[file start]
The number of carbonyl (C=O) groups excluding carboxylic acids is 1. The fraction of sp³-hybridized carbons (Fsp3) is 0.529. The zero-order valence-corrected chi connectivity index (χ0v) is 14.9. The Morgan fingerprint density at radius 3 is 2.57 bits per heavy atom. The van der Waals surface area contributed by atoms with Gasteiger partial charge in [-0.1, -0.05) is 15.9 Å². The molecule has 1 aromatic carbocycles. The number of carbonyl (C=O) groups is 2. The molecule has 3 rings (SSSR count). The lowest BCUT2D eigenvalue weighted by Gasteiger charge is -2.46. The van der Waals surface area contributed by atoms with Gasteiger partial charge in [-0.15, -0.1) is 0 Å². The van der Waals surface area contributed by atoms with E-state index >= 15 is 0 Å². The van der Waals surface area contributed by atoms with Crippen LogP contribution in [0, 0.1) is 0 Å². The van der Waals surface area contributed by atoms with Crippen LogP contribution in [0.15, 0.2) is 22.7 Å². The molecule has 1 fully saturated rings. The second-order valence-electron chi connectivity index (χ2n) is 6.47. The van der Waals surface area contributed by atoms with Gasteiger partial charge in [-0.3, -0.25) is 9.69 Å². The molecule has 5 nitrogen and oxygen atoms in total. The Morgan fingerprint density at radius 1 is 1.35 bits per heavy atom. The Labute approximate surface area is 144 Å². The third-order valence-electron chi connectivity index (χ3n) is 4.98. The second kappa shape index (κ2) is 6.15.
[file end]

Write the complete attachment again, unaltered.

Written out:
The number of carbonyl (C=O) groups excluding carboxylic acids is 1. The fraction of sp³-hybridized carbons (Fsp3) is 0.529. The zero-order valence-corrected chi connectivity index (χ0v) is 14.9. The Morgan fingerprint density at radius 3 is 2.57 bits per heavy atom. The van der Waals surface area contributed by atoms with Gasteiger partial charge in [-0.1, -0.05) is 15.9 Å². The molecule has 1 aromatic carbocycles. The number of carbonyl (C=O) groups is 2. The molecule has 3 rings (SSSR count). The lowest BCUT2D eigenvalue weighted by Gasteiger charge is -2.46. The van der Waals surface area contributed by atoms with Gasteiger partial charge in [-0.15, -0.1) is 0 Å². The van der Waals surface area contributed by atoms with E-state index >= 15 is 0 Å². The van der Waals surface area contributed by atoms with Crippen LogP contribution in [0, 0.1) is 0 Å². The van der Waals surface area contributed by atoms with Crippen LogP contribution in [0.15, 0.2) is 22.7 Å². The molecule has 1 fully saturated rings. The second-order valence-electron chi connectivity index (χ2n) is 6.47. The van der Waals surface area contributed by atoms with Gasteiger partial charge in [-0.3, -0.25) is 9.69 Å². The molecule has 5 nitrogen and oxygen atoms in total. The Morgan fingerprint density at radius 1 is 1.35 bits per heavy atom. The Labute approximate surface area is 144 Å². The third-order valence-electron chi connectivity index (χ3n) is 4.98. The second kappa shape index (κ2) is 6.15.